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Industry Perspective: Amateur Sports: It’s Gold and Highly Competitive

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Are you one of those people who think sporting events will happen anywhere and everywhere, no matter what happens? Do you think kids’ games are just for fun and recreation?

In truth, it can be a daunting task to bring some of these events to fruition, while at the same time showing the rewards to the state’s economy, if done well and done right.

This past year, Maryland Sports touched 250-plus events throughout Maryland at some level. These events saw hundreds of thousands of visitors, if not millions, make their way to Maryland in FY15 (July 1, 2014–June 30, 2015) to partake in amateur sporting events.

A small subset of those events were measured based on the Direct Spending Calculator that Maryland Sports developed as part of its economic analysis of amateur sports. Here are some of the basic findings for Maryland: 63 events generated $81 million in direct spending, 47% of attendees stayed overnight for an average of 2.1 nights, the average travel party is 2.4 persons and the events owners on average spent more than $635,000 per event in the community.

Competition Is Not Just on the Field

This year in Howard County, numerous events took place with significant direct spending impacts for the county. Without the efforts of Howard County Tourism & Promotions leadership, participation at recommended tradeshows and a dedicated workforce, the impact of some of these events would have been missed and gone to other destinations.

The sports event industry is extremely competitive, and that competition keeps getting tougher, especially at the amateur sports level. More than 450 destinations across the United States have designated sales forces looking for quality business through sports that accomplish heads in beds (lodging), food in bellies (restaurants and grocery), gas in cars (transportation), credit cards and cash on counters (retail) and butts in seats (spectators/scouts). Amateur sports are big business. It’s an $8.9 billion industry, with more than 25.6 million visitors entertained nationally in 2013, and is more competitive than ever.

Howard County Events

Several events happened in Howard County during the past year that, in some cases, even had significant spillover into surrounding counties, impacting the entire region. Without Howard County’s leadership, these events would not have grown to the level where regional impact could be felt. Here are two examples.

Event 1: The Soccer Association of Columbia’s (SAC) Columbia Invitational is managed by Howard County-based Elite Tournaments. This past year, this three-plus–day event over Memorial Day weekend brought in close to 700 teams (more than 80% not from the area) and 11,500 participants, and generated more than 15,000 room nights. Fields were leased (and hundreds of thousands of dollars spent) in five counties, and officials were secured and paid. Teams and officials were put in hotels rooms in at least six counties.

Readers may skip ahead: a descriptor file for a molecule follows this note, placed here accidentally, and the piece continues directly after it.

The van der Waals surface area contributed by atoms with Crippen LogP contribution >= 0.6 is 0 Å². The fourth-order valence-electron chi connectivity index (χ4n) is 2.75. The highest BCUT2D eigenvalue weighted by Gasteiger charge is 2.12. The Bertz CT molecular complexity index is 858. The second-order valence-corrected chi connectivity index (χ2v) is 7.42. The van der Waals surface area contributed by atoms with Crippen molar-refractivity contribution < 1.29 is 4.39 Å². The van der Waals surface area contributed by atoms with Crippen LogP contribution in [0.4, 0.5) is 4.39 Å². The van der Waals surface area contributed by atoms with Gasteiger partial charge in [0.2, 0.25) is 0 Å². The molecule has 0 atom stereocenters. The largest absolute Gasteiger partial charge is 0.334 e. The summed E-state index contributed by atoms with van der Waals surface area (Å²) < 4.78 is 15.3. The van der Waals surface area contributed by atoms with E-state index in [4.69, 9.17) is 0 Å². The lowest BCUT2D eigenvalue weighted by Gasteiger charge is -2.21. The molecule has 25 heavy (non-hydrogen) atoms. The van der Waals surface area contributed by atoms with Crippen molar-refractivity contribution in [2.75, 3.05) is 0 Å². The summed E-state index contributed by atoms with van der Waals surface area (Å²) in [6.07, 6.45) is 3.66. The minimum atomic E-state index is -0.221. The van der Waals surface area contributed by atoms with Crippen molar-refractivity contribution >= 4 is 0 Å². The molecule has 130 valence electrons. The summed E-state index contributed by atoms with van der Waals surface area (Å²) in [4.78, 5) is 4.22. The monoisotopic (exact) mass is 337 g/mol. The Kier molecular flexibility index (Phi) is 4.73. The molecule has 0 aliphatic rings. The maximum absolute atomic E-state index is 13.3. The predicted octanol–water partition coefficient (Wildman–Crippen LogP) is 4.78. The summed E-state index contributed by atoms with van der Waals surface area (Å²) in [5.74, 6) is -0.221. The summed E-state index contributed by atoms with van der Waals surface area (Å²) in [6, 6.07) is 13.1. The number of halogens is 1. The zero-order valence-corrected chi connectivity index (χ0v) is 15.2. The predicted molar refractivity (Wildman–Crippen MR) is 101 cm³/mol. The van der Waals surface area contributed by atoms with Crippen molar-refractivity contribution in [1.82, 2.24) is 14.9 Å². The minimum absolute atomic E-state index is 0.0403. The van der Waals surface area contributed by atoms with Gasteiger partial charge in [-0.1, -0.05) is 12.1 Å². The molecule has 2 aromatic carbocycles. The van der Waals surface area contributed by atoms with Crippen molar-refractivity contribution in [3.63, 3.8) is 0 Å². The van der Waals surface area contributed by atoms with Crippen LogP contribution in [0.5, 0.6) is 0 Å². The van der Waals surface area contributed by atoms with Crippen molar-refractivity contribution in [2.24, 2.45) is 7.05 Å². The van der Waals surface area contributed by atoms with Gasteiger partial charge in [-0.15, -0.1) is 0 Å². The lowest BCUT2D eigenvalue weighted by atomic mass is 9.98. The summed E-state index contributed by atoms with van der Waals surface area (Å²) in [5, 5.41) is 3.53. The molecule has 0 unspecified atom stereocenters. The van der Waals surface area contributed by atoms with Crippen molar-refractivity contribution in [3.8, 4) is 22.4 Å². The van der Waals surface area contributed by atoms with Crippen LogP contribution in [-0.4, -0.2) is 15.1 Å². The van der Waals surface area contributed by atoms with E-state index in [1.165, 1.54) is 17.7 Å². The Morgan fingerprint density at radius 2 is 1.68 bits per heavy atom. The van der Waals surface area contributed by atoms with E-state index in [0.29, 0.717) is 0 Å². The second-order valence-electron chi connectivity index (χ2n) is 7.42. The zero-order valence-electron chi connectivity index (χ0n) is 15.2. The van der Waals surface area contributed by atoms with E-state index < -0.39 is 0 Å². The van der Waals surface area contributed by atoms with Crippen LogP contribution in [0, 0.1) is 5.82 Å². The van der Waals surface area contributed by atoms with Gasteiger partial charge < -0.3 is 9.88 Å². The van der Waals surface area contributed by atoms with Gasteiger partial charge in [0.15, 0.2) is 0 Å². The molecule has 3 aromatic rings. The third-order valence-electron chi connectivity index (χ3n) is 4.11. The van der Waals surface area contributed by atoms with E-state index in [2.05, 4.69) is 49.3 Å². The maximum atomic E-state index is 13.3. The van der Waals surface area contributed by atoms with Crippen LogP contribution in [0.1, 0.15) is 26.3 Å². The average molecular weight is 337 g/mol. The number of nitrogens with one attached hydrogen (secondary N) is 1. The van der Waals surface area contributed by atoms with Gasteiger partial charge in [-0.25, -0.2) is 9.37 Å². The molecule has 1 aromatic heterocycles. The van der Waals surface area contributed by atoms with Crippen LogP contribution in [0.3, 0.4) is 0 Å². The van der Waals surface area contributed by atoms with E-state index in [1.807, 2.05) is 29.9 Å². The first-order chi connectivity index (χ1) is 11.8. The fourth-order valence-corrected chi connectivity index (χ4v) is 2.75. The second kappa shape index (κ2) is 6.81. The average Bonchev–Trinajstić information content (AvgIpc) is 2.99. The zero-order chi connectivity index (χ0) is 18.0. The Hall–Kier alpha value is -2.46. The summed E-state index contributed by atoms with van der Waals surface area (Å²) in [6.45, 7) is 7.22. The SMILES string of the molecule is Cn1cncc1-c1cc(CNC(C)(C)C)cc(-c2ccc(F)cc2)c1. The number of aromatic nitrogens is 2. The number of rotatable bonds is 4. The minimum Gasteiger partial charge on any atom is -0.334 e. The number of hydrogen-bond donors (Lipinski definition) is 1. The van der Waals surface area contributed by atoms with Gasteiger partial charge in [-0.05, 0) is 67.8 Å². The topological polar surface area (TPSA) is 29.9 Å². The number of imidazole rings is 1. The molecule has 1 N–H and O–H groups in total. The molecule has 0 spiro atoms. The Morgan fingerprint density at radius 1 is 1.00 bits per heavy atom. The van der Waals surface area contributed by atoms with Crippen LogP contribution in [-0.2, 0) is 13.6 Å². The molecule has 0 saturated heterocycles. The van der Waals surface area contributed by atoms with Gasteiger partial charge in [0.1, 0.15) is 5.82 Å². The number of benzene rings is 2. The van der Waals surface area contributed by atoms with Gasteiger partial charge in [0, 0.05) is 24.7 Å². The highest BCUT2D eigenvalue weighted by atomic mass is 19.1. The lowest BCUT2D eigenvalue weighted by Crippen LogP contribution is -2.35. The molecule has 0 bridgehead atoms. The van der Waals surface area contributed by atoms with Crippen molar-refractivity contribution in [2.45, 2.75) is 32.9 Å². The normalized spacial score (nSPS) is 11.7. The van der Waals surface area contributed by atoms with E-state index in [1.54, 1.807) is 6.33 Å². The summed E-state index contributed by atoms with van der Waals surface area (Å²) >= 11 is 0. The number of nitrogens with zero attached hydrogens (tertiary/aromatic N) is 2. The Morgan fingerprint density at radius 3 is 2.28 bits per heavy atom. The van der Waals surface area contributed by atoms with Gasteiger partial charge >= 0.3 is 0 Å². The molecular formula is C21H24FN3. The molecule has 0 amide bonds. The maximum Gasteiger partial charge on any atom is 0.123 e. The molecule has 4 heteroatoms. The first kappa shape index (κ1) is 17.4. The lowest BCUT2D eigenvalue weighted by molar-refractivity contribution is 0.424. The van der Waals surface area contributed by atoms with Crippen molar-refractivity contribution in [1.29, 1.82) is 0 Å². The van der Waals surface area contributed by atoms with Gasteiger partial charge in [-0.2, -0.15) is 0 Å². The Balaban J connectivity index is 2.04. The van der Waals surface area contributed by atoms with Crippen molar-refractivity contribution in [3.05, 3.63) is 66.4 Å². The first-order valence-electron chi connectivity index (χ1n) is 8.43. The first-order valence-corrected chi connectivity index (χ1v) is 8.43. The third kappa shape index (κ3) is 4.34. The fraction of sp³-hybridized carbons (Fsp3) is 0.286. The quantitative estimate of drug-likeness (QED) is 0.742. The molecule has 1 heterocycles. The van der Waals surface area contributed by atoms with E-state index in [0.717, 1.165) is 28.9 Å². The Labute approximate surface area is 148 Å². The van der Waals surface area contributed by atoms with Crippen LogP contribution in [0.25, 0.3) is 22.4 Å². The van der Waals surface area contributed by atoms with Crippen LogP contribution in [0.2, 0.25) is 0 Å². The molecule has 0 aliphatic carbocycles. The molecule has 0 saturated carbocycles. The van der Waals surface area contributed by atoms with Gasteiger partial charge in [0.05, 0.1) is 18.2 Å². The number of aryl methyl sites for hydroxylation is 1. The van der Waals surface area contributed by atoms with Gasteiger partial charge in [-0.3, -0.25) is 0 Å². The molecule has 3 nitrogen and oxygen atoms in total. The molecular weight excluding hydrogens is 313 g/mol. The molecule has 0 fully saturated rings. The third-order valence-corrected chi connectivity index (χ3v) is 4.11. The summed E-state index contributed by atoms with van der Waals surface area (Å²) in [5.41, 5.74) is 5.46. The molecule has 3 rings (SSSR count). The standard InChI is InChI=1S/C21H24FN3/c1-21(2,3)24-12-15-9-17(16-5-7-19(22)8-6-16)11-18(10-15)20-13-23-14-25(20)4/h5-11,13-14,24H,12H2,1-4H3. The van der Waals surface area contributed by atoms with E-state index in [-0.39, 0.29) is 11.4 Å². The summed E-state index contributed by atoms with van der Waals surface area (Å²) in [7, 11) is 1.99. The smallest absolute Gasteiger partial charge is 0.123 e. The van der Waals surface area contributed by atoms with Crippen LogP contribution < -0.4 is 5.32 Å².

This is the true definition of regional; thus, the impact is regional too: $7.2 million in direct spending to Maryland’s economy. Howard County, as the base of the event, saw the greatest impact — through social media, direct spending and media impact — but most importantly, through the direct contact with the visitors who were traveling into the county.

This year, Howard County Tourism & Promotions had direct access to send messaging to all the teams heading to the county prior to the events. Direct communication with travelers prior to their arrival is gold in the travel industry.

Event 2: The National High School Lacrosse Showcase saw a significant growth in team participation in fiscal year 2015 — not as large as the above-mentioned event, but significant to Howard County because the entire event was captured in the county.

The event rooted itself in the county in 2013 as a high school showcase for college scouts to see elite teams and players. With a projected 40% growth in the next year, this event will, year in and year out, provide to Howard County exposure, direct spending impact and direct access to travelers prior to their arrival to Howard County.

These and other events may have started and/or are based here; however, they are highly sought after by competitors both regionally and nationally. Thus, the county cannot afford to take anything for granted; its dedication to host them must remain strong, and in some cases, it may need to find them more venue access to grow. If it doesn’t, its competition will.

Terry Hasseltine, CSEE, is executive director of Maryland Sports and vice president of the Maryland Stadium Authority. He can be reached at 410-223-4158 or thasseltine@MarylandSports.us.